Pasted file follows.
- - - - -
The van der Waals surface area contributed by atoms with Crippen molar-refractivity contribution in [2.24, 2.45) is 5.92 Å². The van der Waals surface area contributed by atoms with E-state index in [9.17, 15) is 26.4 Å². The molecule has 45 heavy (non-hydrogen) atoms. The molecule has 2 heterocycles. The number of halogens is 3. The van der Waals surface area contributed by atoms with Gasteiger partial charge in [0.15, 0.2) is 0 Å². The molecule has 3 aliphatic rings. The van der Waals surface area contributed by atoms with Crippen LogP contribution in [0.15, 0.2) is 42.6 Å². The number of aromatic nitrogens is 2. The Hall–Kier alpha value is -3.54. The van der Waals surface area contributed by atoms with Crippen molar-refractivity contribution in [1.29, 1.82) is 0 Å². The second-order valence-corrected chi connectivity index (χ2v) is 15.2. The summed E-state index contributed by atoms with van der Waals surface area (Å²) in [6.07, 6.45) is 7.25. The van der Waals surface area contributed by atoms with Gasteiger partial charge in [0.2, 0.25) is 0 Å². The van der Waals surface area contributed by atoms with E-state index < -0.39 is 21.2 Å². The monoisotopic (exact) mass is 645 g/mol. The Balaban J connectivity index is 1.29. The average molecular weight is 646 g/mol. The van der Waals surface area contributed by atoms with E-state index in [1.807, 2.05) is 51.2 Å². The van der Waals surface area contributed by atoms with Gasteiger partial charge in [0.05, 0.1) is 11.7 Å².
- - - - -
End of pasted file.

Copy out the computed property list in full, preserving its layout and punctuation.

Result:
The van der Waals surface area contributed by atoms with Crippen molar-refractivity contribution in [2.24, 2.45) is 5.92 Å². The van der Waals surface area contributed by atoms with E-state index in [9.17, 15) is 26.4 Å². The molecule has 45 heavy (non-hydrogen) atoms. The molecule has 2 heterocycles. The number of halogens is 3. The van der Waals surface area contributed by atoms with Gasteiger partial charge in [0.15, 0.2) is 0 Å². The molecule has 3 aliphatic rings. The van der Waals surface area contributed by atoms with Crippen LogP contribution in [0.15, 0.2) is 42.6 Å². The number of aromatic nitrogens is 2. The Hall–Kier alpha value is -3.54. The van der Waals surface area contributed by atoms with Crippen molar-refractivity contribution in [1.29, 1.82) is 0 Å². The second-order valence-corrected chi connectivity index (χ2v) is 15.2. The summed E-state index contributed by atoms with van der Waals surface area (Å²) in [6.07, 6.45) is 7.25. The van der Waals surface area contributed by atoms with Gasteiger partial charge in [0.2, 0.25) is 0 Å². The van der Waals surface area contributed by atoms with E-state index < -0.39 is 21.2 Å². The monoisotopic (exact) mass is 645 g/mol. The Balaban J connectivity index is 1.29. The average molecular weight is 646 g/mol. The van der Waals surface area contributed by atoms with E-state index in [1.807, 2.05) is 51.2 Å². The van der Waals surface area contributed by atoms with Gasteiger partial charge in [0.05, 0.1) is 11.7 Å².